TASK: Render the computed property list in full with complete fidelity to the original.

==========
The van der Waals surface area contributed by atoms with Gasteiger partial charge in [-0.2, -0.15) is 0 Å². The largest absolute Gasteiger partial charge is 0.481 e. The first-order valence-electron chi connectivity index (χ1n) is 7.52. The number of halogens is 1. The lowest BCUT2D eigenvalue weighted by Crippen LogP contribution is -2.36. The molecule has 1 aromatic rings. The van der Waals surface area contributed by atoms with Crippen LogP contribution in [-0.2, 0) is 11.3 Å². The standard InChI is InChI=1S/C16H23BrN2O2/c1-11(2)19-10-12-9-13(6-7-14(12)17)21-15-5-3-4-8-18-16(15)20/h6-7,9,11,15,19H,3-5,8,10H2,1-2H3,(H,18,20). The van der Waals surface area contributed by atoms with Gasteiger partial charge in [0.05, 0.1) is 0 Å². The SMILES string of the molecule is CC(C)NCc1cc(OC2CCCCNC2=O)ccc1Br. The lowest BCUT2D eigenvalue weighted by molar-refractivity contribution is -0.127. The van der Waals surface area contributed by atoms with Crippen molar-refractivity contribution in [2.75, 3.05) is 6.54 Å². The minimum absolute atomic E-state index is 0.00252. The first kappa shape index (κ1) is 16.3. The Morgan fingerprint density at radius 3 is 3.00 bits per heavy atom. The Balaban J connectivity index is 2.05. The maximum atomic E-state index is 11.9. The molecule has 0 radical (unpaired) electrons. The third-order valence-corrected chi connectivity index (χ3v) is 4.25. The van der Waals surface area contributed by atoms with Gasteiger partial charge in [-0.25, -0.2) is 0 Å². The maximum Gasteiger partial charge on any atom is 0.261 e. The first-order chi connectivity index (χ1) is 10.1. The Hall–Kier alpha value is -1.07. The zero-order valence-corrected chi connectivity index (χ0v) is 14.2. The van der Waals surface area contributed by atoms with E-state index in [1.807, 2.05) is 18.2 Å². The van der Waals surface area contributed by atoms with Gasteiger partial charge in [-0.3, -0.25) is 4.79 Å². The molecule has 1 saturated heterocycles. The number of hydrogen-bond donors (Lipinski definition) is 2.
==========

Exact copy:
The van der Waals surface area contributed by atoms with Gasteiger partial charge in [-0.2, -0.15) is 0 Å². The largest absolute Gasteiger partial charge is 0.481 e. The first-order valence-electron chi connectivity index (χ1n) is 7.52. The number of halogens is 1. The lowest BCUT2D eigenvalue weighted by Crippen LogP contribution is -2.36. The molecule has 1 aromatic rings. The van der Waals surface area contributed by atoms with Crippen LogP contribution in [-0.2, 0) is 11.3 Å². The standard InChI is InChI=1S/C16H23BrN2O2/c1-11(2)19-10-12-9-13(6-7-14(12)17)21-15-5-3-4-8-18-16(15)20/h6-7,9,11,15,19H,3-5,8,10H2,1-2H3,(H,18,20). The van der Waals surface area contributed by atoms with Gasteiger partial charge in [0.05, 0.1) is 0 Å². The SMILES string of the molecule is CC(C)NCc1cc(OC2CCCCNC2=O)ccc1Br. The lowest BCUT2D eigenvalue weighted by molar-refractivity contribution is -0.127. The van der Waals surface area contributed by atoms with Crippen molar-refractivity contribution in [2.75, 3.05) is 6.54 Å². The minimum absolute atomic E-state index is 0.00252. The first kappa shape index (κ1) is 16.3. The Morgan fingerprint density at radius 3 is 3.00 bits per heavy atom. The Balaban J connectivity index is 2.05. The maximum atomic E-state index is 11.9. The molecule has 0 radical (unpaired) electrons. The third-order valence-corrected chi connectivity index (χ3v) is 4.25. The van der Waals surface area contributed by atoms with Gasteiger partial charge in [-0.25, -0.2) is 0 Å². The maximum Gasteiger partial charge on any atom is 0.261 e. The first-order chi connectivity index (χ1) is 10.1. The Hall–Kier alpha value is -1.07. The zero-order valence-corrected chi connectivity index (χ0v) is 14.2. The van der Waals surface area contributed by atoms with E-state index in [1.807, 2.05) is 18.2 Å². The van der Waals surface area contributed by atoms with Gasteiger partial charge in [-0.3, -0.25) is 4.79 Å². The molecule has 1 saturated heterocycles. The number of hydrogen-bond donors (Lipinski definition) is 2.